Slm9, a novel nuclear protein involved in mitotic control in fission yeast Academic Article uri icon

publication date

  • 2000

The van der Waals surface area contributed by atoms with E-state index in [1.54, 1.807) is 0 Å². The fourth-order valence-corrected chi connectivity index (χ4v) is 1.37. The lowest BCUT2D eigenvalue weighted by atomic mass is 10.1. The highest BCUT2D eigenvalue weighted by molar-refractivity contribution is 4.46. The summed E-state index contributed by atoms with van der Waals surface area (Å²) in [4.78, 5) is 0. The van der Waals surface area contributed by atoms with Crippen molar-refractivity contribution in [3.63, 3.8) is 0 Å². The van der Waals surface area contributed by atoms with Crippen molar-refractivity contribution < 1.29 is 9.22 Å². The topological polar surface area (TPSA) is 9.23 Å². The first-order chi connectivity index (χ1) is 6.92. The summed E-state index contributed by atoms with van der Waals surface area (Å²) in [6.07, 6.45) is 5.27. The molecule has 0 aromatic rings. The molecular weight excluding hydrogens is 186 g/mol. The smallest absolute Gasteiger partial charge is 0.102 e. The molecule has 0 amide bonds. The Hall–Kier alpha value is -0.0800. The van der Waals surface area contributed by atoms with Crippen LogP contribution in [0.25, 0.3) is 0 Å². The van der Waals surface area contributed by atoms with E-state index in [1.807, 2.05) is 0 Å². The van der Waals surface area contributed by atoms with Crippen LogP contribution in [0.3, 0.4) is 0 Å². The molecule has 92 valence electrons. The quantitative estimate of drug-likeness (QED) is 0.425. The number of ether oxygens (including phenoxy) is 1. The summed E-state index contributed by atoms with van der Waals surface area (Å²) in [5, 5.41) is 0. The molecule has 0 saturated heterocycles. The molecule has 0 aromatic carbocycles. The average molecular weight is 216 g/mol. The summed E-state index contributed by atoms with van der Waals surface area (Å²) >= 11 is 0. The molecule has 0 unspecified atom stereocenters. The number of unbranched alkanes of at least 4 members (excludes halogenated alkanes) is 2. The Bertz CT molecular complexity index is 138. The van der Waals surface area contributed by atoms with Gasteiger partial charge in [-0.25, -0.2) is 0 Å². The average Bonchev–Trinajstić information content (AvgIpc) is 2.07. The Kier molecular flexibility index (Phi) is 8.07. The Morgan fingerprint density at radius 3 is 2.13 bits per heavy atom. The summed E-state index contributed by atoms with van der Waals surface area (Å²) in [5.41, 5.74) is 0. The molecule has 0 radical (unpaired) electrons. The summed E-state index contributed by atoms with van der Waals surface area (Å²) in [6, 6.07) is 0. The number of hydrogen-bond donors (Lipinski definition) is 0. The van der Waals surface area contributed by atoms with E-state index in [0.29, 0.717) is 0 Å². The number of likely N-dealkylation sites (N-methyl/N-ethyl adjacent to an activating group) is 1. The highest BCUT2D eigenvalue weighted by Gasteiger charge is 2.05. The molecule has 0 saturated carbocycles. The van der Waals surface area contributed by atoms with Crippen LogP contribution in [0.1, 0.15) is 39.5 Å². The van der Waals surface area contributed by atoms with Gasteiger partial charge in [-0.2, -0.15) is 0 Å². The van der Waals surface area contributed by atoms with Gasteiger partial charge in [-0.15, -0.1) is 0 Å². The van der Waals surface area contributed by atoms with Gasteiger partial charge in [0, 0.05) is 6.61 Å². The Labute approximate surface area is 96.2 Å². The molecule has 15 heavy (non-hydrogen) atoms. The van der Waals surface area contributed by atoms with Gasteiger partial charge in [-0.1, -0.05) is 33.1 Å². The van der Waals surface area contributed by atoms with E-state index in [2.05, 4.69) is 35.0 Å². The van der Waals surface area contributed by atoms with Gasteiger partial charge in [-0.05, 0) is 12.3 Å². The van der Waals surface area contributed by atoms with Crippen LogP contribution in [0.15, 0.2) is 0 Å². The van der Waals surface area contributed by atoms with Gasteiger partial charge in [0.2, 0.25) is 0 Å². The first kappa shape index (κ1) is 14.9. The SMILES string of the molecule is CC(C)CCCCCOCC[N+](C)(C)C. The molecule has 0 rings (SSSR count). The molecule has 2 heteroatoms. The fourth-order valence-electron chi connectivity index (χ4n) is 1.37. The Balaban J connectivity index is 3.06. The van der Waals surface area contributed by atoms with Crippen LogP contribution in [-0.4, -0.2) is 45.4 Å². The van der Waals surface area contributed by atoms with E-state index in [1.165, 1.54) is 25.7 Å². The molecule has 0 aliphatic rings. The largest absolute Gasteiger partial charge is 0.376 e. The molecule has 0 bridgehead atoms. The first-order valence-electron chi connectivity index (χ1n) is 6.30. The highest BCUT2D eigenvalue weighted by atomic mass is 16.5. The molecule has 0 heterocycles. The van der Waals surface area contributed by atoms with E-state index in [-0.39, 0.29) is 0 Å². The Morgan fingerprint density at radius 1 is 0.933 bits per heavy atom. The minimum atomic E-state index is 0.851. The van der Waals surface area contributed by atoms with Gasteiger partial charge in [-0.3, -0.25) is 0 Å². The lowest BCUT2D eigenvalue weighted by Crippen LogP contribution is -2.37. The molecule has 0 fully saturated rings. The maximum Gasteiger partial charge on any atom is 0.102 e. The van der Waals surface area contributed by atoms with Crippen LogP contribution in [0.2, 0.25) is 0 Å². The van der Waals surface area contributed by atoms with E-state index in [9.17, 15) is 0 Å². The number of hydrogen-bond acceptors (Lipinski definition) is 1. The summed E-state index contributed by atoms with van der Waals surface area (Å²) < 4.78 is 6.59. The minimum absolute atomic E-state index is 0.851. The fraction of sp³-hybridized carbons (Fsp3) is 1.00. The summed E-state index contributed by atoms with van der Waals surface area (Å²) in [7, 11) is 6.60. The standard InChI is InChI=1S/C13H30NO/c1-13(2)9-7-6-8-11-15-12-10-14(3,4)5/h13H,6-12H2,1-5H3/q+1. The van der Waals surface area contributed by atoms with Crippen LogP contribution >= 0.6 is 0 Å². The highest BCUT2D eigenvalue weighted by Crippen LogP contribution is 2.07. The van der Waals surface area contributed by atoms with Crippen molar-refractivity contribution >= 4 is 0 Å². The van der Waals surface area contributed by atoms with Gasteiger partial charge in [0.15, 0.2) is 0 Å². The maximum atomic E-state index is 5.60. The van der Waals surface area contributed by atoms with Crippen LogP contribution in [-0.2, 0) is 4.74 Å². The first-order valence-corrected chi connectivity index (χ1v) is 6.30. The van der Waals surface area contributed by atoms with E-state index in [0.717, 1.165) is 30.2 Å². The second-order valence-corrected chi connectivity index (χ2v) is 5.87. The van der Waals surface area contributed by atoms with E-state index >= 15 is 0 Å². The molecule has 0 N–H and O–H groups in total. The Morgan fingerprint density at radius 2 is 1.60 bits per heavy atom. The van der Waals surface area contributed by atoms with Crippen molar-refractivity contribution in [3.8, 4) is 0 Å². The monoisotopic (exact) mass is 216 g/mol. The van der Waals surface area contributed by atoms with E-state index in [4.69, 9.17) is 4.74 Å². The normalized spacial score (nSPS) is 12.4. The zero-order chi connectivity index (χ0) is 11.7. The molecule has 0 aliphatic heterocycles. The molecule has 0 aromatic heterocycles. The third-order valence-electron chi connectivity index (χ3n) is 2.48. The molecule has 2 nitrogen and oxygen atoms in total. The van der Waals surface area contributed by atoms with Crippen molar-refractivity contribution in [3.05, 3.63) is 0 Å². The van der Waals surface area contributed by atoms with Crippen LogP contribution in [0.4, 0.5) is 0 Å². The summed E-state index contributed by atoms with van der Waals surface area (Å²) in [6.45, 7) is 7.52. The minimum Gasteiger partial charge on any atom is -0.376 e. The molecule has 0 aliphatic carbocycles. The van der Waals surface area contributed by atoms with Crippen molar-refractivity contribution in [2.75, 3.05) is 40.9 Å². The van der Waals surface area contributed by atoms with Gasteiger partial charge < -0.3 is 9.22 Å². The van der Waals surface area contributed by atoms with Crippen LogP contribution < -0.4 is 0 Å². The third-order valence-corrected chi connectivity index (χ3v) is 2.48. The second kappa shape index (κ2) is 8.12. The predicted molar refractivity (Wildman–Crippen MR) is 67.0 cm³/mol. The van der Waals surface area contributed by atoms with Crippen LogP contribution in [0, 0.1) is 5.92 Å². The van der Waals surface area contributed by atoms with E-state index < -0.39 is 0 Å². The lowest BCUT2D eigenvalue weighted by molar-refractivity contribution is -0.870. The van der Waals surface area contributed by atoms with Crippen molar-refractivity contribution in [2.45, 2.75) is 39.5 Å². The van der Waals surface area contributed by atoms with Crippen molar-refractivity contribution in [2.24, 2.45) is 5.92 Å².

• In the fission yeast Schizosaccharomyces pombe, as in other eukaryotic cells, Cdc2/cyclin B complex is the key regulator of mitosis. Perhaps the most important regulation of Cdc2 is the inhibitory phosphorylation of tyrosine-15 that is catalyzed by Wee1 and Mik1. Cdc25 and Pyp3 phosphatases dephosphorylate tyrosine-15 and activate Cdc2. To isolate novel activators of Cdc2 kinase, we screened synthetic lethal mutants in a cdc25-22 background at the permissive temperature (25 degrees ). One of the genes, slm9, encodes a novel protein of 807 amino acids. Slm9 is most similar to Hir2, the histone gene regulator in budding yeast. Slm9 protein level is constant and Slm9 is localized to the nucleus throughout the cell cycle. The slm9 disruptant is delayed at the G(2)-M transition as indicated by cell elongation and analysis of DNA content. Inactivation of Wee1 fully suppressed the cell elongation phenotype caused by the slm9 mutation. The slm9 mutant is defective in recovery from G(1) arrest after nitrogen starvation. The slm9 mutant is also UV sensitive, showing a defect in recovery from the cell cycle arrest after UV irradiation.